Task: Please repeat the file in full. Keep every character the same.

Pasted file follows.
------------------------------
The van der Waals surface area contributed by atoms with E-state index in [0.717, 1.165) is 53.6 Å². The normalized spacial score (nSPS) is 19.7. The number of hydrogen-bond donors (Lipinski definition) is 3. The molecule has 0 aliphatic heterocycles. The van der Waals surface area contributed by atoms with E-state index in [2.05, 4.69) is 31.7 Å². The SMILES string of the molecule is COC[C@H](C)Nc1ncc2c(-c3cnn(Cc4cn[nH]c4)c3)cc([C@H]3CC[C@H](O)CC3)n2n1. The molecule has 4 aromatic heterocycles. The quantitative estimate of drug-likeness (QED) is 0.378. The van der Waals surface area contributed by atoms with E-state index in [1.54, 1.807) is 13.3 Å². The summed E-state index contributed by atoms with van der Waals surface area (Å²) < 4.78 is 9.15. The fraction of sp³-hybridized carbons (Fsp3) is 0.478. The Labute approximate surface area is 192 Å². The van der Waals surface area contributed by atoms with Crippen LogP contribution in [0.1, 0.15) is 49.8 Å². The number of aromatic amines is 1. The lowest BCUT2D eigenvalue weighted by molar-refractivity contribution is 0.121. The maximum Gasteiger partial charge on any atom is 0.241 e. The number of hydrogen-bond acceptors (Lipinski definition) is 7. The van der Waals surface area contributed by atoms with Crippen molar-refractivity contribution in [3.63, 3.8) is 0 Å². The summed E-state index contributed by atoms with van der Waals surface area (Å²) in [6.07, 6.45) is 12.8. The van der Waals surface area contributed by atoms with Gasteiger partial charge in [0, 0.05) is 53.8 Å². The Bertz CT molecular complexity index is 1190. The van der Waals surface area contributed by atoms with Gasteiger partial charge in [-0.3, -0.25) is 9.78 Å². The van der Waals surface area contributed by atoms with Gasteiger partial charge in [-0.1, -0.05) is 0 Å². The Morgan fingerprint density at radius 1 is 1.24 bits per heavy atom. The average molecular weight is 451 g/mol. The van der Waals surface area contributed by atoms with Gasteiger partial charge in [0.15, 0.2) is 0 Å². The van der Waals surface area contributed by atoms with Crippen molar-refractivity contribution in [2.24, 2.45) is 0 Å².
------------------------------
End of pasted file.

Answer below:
The van der Waals surface area contributed by atoms with E-state index in [0.717, 1.165) is 53.6 Å². The normalized spacial score (nSPS) is 19.7. The number of hydrogen-bond donors (Lipinski definition) is 3. The molecule has 0 aliphatic heterocycles. The van der Waals surface area contributed by atoms with E-state index in [2.05, 4.69) is 31.7 Å². The SMILES string of the molecule is COC[C@H](C)Nc1ncc2c(-c3cnn(Cc4cn[nH]c4)c3)cc([C@H]3CC[C@H](O)CC3)n2n1. The molecule has 4 aromatic heterocycles. The quantitative estimate of drug-likeness (QED) is 0.378. The van der Waals surface area contributed by atoms with E-state index in [1.54, 1.807) is 13.3 Å². The summed E-state index contributed by atoms with van der Waals surface area (Å²) < 4.78 is 9.15. The fraction of sp³-hybridized carbons (Fsp3) is 0.478. The Labute approximate surface area is 192 Å². The van der Waals surface area contributed by atoms with Crippen LogP contribution in [0.1, 0.15) is 49.8 Å². The number of aromatic amines is 1. The lowest BCUT2D eigenvalue weighted by molar-refractivity contribution is 0.121. The maximum Gasteiger partial charge on any atom is 0.241 e. The number of hydrogen-bond acceptors (Lipinski definition) is 7. The van der Waals surface area contributed by atoms with Crippen molar-refractivity contribution in [3.63, 3.8) is 0 Å². The summed E-state index contributed by atoms with van der Waals surface area (Å²) in [6.07, 6.45) is 12.8. The van der Waals surface area contributed by atoms with Gasteiger partial charge in [0, 0.05) is 53.8 Å². The Bertz CT molecular complexity index is 1190. The van der Waals surface area contributed by atoms with Gasteiger partial charge in [-0.3, -0.25) is 9.78 Å². The van der Waals surface area contributed by atoms with Gasteiger partial charge in [-0.1, -0.05) is 0 Å². The Morgan fingerprint density at radius 1 is 1.24 bits per heavy atom. The average molecular weight is 451 g/mol. The van der Waals surface area contributed by atoms with Gasteiger partial charge in [0.15, 0.2) is 0 Å². The van der Waals surface area contributed by atoms with Crippen molar-refractivity contribution in [2.24, 2.45) is 0 Å².